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  • Adaptation Displacement - Most people didn't know that Static was based on a Comic Book Series.
  • Five-Token Band: pretty much any team is bound to be from different ethnicities or backgrounds. Pretty much the nature of the universe.
  • Anvilicious: To the point where it distracts from the plot in some episodes.
  • Draco in Leather Pants - Hotstreak and Ebon.
  • Ear Worm: The theme tune, plus Nails's theme.
  • Ensemble Darkhorse - Rubberband Man
    • Richie counts too. He was so popular with fans that he was promoted to a superhero in the third season; show creator Dwayne Mc Duffie once said that Richie's popularity alone was what got them a fourth season of the show.
  • Fridge Horror - In the episode "Now You See Him", Static is fighting Speedwarp, a villain who can accelerate time for himself and chosen targets. Towards the end, he kidnaps Daisy and accelerates her, and Static follows with his own time device a minute later. However, time is slowed down for Daisy and Speedwarp. Daisy must have been trapped in there for hours or days.
    • Wade was featured prominently in the first episode, but then was never seen or mentioned again after the Big Bang. While no fatalities are mentioned in show, we see a kid melting from the effects of the gas; it's likely Wade was one of the unlucky ones.
  • Fridge Logic: Or at least a head-scratcher. By episode 21, Sharon is dating Adam, aka Rubberbandman aka a superhero. We see them together on a few dates with no implications they broke up during the whole rest of the series. Yet she's in danger in quite a few episodes, including kidnapped with her cell phone in one, and he never showed up in them. Not even a "I'm sorry I wasn't there but I'm glad you're safe" cameo. What gives?
  • Harsher in Hindsight: In one episode, Adam insists on using fireworks for his concert despite the warnings of his crew on using them on a small stage, and when the fireworks go off, they end up setting the place on fire. That became a whole lot harsher when the Rhode Island nightclub "The Station" got set on fire in February 2003 during a Great White concert(and killed at least 100 people) due to a combination of polyurethane insulation and the band's use of pyrotechnics on a smaller then normal stage.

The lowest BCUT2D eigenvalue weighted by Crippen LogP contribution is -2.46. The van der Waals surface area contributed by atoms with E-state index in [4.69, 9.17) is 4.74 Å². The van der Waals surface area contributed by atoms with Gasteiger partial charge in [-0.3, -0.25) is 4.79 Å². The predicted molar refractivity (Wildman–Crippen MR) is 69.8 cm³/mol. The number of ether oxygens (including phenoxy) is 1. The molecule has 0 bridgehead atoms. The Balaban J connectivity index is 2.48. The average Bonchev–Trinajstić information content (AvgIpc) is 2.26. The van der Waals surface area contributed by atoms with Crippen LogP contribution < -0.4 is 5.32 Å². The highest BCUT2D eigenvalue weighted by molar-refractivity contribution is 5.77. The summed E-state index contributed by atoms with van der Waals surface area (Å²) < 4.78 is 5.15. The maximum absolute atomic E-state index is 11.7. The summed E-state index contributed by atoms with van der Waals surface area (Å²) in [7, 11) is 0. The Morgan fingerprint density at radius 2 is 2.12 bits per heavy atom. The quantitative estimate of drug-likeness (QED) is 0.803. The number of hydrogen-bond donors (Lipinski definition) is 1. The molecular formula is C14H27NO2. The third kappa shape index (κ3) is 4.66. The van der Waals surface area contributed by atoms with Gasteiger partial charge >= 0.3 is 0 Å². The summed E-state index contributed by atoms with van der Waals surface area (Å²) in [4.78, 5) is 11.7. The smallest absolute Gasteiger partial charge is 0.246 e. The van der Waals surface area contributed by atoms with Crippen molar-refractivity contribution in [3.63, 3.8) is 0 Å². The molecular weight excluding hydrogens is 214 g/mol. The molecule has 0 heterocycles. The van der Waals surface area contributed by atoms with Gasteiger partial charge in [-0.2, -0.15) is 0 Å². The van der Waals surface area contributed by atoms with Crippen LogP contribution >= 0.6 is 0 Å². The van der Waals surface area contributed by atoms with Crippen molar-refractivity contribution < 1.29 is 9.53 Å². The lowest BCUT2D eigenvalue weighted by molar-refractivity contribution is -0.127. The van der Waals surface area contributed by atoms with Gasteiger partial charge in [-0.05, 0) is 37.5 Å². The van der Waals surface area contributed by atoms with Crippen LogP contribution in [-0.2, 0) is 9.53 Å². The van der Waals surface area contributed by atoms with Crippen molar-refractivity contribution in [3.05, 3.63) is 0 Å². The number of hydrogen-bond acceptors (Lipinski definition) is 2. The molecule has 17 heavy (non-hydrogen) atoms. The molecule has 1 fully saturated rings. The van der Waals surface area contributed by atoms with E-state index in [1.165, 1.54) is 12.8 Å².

• Hilarious in Hindsight - Static, in one episode early in the first season, does research on Replay from the 'TV Trivia' website. Fast forward to today...
  • Ho Yay - Virgil/Richie. Need we mention the infamous ending to the "Wet N' Wild" episode?
    • Specs and Trapper, too.
    • Don't forget that episode that had Static and Hotstreak spent handcuffed to each other. Well, more like Foe Yay
  • I Am Not Shazam: He's just "Static", not "Static Shock". It's gotten so bad, even the comics have made that mistake!
  • Memetic Mutation: Behbehbehbehbehbehbeh... THIS CAN'T WAIT A MONTH!
  • Narm: In the episode with the bullied kid who brings a gun to school, at one point the gun goes off. It's angled up in the air at the time, yet somehow Richie ends up getting shot in the leg.
  • Narm Charm
  • Uncanny Valley - The villain Ferret.
  • Unfortunate Implications - Believe, even here they exist. In "Bad Stretch", Ebon disguises himself as Rubberband Man to break his gang out of jail. Since his shadow powers grant him abilities similar to those of his brother (aside from giving him a pitch-black skin, even darker than Adam), all he needs to do is wear a similar uniform - and even the guard he disables doesn't notice any difference!
    • In all fairness, pretty much everyone in the show is a Master of Delusion, so it probably has less to do with race and more to do with handling the Idiot Ball.
    • In episode 25, Poison Ivy and Harley Quinn's plan is revealed to be that of "luring a teenaged girl over the internet to take advantage of her" (as stated by Batman in the same episode). Sure, the use of "villains" and "serums" were obvious metaphors for internet predators, but out of all of the DCAU villains, why them?
      • Probably they're the most recognised villainesses in The DCAU.
    • Also, in the episode where the kid threatens to go on a shooting spree after being subjected to brutal bullying...one of the most dangerous myths about school shooters is that they're typically bullying victims. In reality, many school shooters are bullies and similarly sociopathic individuals themselves, taking their disregard for others' physical and emitonal well-being to the next level, such as the Columbine shooters.
      • In the creators' defense, it IS possible for a bully victim to try a school shooting. It's just some of the more famous shooters we hear about ARE bullies and not the victims.
  • What an Idiot!: In one episode, Virgil's sister suspects that he is Static. The problem? She blurts out his identity at every given opportunity in public while cheering him on from the sidelines.
  • Woobie, Destroyer of Worlds: Many of the kids who gained powers from the Big Bang gas had serious emotional problems. Justified in that the majority of those exposed to the Big Bang were either gangbangers or any other people who you'd reasonably expect to be in such a crummy part of town.
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